“A china cup is fragile,” Dorothy Parker said, putting down her coffee. “This woman is a cracked teapot.”

“A guilty conscience can do a lot of damage. She may have spent her whole life looking over her shoulder, wondering if she'd get caught. This visit could be her worst nightmare.”

“Perhaps she's eager to confess and end her self-torture.”

After several minutes, Aviva came back into the room with her broken friend. Audrey's face was ashen, her nose red and swollen from crying. She clutched a tissue.

They sat together on the sofa, opposite Norah and Dorothy Parker.

“There's something else you need to know,” Norah said, leaning forward. “I think Ted still has feelings for you.”

Audrey blew her nose. “Why are you telling me this?”

Norah sat back, troubled that Audrey didn't seem the least bit surprised. She had been hoping this revelation would change everything.

“I didn't think you knew,” Norah said.

“Let me show you something,” Audrey said, rising. She went into her bedroom and came out with a rectangular plastic container. “He still sends me a birthday card every year.” She sat down with the box on her lap and pulled out a sample. “This is from 1992: ‘Thinking of you. Happy Birthday.'” She put it back and took out a few more. “From 1987: ‘Heard you got married. Happy Birthday.' From 2002: ‘Hope you are well. Happy Birthday.' Here's a longer one, from 1999: ‘Saw your article in the
. Good job. Happy Birthday.' They're all like that—mundane, uninspired. Not what you would expect from one of America's most treasured literary figures.”

“I guess he never really wanted to let go,” Norah said.

Audrey's shoulders began to shake and she broke down in sobs.

“Oh, honey,” Aviva said.

“I'm so very sorry,” Norah said, and realized it felt like they were consoling a grieving widow, instead of confronting a woman who took revenge on her husband by ruining his life. There were, she knew, some people who had a kind of genius for helplessness, eliciting sympathy and concern wherever they went. Audrey was the type of lost soul who got help from people on the street. If she asked for directions, no doubt a stranger would lead her to her destination and ask, “You sure you'll be all right from here?” No one could resist feeling sorry for her.

Still, Norah was there on a mission, and she wasn't going to back down simply because this woman was about as stable as plutonium. She just had to approach the subject slowly and carefully so she wouldn't explode.

Norah cleared her throat. “I get the sense that maybe deep down you still love him, too, and—”

“No!” Audrey said. “I hate him. I hate him and I'm glad he's dying.”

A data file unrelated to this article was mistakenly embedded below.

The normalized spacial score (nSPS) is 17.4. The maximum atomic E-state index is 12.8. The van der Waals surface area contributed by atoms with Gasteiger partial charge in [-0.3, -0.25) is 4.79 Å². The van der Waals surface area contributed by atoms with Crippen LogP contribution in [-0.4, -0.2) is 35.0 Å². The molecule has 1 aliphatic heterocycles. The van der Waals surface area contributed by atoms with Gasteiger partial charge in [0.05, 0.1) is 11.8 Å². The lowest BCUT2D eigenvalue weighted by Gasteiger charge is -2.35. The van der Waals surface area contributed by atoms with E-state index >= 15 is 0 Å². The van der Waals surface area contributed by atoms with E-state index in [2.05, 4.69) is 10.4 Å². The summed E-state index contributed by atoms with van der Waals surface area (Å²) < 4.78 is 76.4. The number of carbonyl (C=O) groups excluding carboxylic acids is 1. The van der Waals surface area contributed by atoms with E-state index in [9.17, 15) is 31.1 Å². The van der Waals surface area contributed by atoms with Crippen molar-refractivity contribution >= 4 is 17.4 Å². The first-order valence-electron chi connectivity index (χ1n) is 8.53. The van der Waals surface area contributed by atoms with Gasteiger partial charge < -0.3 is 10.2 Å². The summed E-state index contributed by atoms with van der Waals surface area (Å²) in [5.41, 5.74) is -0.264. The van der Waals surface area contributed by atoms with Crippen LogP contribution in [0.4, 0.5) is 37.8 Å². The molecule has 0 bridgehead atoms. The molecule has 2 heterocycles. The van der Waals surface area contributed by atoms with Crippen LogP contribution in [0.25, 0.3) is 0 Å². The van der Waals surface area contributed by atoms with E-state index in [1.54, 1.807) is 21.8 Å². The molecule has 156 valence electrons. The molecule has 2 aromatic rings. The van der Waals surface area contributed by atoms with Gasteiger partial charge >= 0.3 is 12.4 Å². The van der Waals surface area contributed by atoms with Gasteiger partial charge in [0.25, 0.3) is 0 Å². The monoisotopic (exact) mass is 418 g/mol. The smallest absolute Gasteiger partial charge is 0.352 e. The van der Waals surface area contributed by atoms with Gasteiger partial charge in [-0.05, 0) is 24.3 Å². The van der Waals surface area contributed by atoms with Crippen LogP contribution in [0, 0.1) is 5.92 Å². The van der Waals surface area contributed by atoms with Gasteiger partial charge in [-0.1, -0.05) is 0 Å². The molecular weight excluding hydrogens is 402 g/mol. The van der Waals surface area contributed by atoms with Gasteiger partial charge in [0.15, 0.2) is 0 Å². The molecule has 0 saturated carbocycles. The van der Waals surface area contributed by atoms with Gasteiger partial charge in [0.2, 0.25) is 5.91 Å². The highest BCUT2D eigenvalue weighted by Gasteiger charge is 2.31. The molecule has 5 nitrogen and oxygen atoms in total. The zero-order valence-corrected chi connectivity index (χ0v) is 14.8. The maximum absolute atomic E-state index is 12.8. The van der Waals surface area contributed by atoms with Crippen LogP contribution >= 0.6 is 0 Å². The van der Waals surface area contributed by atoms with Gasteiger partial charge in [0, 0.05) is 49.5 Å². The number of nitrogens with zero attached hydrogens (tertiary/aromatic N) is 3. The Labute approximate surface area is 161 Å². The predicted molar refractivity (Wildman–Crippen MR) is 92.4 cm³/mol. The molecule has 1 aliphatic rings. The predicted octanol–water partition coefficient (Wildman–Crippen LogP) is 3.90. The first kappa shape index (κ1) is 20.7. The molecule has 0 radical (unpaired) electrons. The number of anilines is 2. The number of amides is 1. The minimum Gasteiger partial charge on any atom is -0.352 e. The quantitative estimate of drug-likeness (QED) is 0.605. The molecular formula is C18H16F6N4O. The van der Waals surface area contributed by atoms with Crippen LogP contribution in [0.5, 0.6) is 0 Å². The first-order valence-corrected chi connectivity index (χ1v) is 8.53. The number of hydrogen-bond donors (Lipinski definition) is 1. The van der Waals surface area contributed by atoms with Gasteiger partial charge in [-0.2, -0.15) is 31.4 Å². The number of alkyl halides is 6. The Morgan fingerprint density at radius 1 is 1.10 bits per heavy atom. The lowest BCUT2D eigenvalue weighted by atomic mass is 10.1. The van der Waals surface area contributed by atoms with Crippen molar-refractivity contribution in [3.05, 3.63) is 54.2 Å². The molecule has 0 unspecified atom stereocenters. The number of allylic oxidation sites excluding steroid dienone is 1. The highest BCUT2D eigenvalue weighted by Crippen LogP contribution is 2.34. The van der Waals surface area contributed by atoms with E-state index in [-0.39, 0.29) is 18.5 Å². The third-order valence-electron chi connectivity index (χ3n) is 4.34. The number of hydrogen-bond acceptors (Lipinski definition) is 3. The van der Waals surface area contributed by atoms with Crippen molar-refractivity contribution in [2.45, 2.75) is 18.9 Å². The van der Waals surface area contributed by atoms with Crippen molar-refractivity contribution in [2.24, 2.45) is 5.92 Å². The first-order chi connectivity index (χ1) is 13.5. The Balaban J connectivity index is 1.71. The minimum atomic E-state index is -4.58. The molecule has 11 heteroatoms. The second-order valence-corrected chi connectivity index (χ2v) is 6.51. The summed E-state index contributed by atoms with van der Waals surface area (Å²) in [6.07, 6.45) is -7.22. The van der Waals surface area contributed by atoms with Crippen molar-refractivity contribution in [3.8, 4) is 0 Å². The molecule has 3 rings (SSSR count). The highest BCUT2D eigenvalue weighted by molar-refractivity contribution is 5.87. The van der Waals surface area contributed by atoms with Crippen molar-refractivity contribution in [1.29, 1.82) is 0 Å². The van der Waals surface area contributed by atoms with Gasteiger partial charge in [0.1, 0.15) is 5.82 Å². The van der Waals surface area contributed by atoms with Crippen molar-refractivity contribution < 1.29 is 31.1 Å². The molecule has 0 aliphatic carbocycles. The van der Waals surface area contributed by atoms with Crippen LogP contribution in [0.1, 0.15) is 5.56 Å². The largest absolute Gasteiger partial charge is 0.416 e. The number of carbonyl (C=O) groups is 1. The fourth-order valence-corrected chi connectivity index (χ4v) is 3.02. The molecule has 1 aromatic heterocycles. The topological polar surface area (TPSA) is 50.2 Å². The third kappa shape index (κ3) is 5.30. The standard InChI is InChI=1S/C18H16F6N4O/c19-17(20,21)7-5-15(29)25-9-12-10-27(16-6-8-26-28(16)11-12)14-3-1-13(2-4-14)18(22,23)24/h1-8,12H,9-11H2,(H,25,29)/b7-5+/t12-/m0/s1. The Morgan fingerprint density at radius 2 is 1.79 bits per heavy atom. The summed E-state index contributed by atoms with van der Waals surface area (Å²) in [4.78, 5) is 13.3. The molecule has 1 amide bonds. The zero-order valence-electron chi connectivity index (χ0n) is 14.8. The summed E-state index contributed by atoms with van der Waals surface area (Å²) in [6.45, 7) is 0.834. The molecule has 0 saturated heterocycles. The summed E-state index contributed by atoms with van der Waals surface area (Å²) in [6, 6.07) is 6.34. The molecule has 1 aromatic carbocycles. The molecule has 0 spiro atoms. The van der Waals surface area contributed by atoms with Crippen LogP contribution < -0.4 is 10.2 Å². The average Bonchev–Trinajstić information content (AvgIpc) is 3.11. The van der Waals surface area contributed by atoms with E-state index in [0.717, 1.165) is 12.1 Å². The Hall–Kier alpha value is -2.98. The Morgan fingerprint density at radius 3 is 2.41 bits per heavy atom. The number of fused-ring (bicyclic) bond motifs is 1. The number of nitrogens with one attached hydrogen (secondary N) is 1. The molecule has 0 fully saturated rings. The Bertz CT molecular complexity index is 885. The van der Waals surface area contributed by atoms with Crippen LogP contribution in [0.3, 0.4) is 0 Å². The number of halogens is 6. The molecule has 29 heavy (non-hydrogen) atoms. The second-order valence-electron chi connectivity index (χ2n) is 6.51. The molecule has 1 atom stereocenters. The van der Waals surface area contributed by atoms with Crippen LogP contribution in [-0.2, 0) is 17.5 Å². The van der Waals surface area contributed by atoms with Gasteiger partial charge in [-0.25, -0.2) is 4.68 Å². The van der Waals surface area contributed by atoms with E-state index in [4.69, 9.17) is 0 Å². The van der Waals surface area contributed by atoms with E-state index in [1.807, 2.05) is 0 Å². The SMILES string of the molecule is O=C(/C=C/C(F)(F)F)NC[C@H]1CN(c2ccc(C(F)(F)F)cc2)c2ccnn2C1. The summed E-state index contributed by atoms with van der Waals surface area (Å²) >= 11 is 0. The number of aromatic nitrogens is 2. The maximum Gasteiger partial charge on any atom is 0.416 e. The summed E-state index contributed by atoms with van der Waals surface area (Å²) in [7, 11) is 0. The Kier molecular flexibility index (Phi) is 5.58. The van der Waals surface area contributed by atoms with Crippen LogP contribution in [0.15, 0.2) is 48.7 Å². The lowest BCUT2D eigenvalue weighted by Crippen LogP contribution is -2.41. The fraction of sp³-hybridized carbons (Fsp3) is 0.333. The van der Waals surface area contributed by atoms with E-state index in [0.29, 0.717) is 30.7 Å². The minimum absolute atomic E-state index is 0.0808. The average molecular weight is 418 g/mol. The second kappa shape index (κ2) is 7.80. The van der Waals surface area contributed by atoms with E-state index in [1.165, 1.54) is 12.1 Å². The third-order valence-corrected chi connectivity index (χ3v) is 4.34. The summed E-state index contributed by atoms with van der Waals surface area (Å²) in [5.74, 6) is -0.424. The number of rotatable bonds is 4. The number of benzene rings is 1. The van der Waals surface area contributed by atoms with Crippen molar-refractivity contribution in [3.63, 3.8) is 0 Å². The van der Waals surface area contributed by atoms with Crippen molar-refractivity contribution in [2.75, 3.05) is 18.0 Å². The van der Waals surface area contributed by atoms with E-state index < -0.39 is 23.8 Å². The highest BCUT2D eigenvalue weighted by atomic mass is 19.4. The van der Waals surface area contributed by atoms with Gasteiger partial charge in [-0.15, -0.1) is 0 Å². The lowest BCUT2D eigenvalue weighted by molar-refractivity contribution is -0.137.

“I don't think you mean that,” Norah said.

“Of course she does,” said Mrs. Parker. “This is exactly what she's been waiting for.”

Norah said, trying to make eye contact. She simply had to find a way to convey that this was the wrong tactic. This broken creature had to believe they were on her side.

Dorothy Parker ignored her and leaned toward Audrey. “You believe he'll take your secret to the grave. Isn't that why you're glad he's dying?” she asked.

Audrey looked up. “Huh?”

“You see, dear, we know what you did.”

The color left Audrey's face with alarming speed, and Norah was
sure she would pass out. Aviva saw it, too, and made her friend put her head between her legs just as her eyes started to roll back.

“Breathe,” she said.

After a few moments, Audrey slowly raised her head. She was sweating and trembling. “I want to be alone now,” she said.

“That doesn't sound like a very good idea,” Aviva said.


“Let's talk about this.”

Audrey stood and they all looked at her. “Excuse me,” she said.

“What do you need?” Aviva asked.

Audrey ignored her and went into the bedroom. The door slammed shut.

“That woman buzzes around like a mosquito,” Mrs. Parker said. “I'm tempted to swat her with a newspaper.”

“You need to leave!” she shouted from the bedroom. “All of you.”

Aviva stood. “Audrey, honey, come out and we'll discuss it.”

“Get out!”

“We just want to help. It'll feel better to get it out in the open.”

“I said, ‘Get out!'”

“Please,” Aviva said, “open the door. I'm worried about you.”

Audrey didn't respond, but they heard her walking around inside the bedroom. There was shuffling and the sound of a drawer being pulled out. And then the door opened, and there she stood, still trembling, but focused. And in her hands, pointed right at Aviva, was a gun.

ever, in a million years,” Aviva said as the three women spilled out the front door of Audrey's apartment building and onto the street. “I mean, I knew she was unstable, but . . .”

“You sure you're okay?” Norah said, trying to convince herself that she was only concerned about Aviva. But in fact, she had been quite certain Audrey's anger was directed at all of them.

“I didn't even know she owned a gun.”

“My dear,” Dorothy Parker said, “people like that always own guns.”

“This woman was my

Norah stiffened her hand to see if it was still trembling. She took a long, slow breath to calm herself and to connect with the notion that Audrey had wanted only to frighten them. She coughed several times and regained her strength.

“If it makes you feel any better,” Norah said, “I don't think she actually would have shot you.”

“It doesn't.”

Norah saw several yellow cabs waiting at the light and stepped off
the curb to hail one. “You'll feel better when you get to your office,” she said, waving toward the traffic.

“Better still,” Dorothy Parker said, “let's get her a drink.”

“I could use one,” Aviva said, “but I have to get back to work.”

A taxi stopped and Norah opened the door for Aviva.

“Work will be there when you return,” Mrs. Parker said. “I can promise you that.”

Norah held on to the cab door. “I think we've taken up enough of her time.”

“In or out,” said the driver.

Aviva scratched her cheek, indecisive, and then let out a breath. “Thanks anyway,” she said to the driver. She shut the door and pointed across the street. “Hamilton's. They make an old-fashioned you could die for.”

“That has me written all over it,” said Mrs. Parker.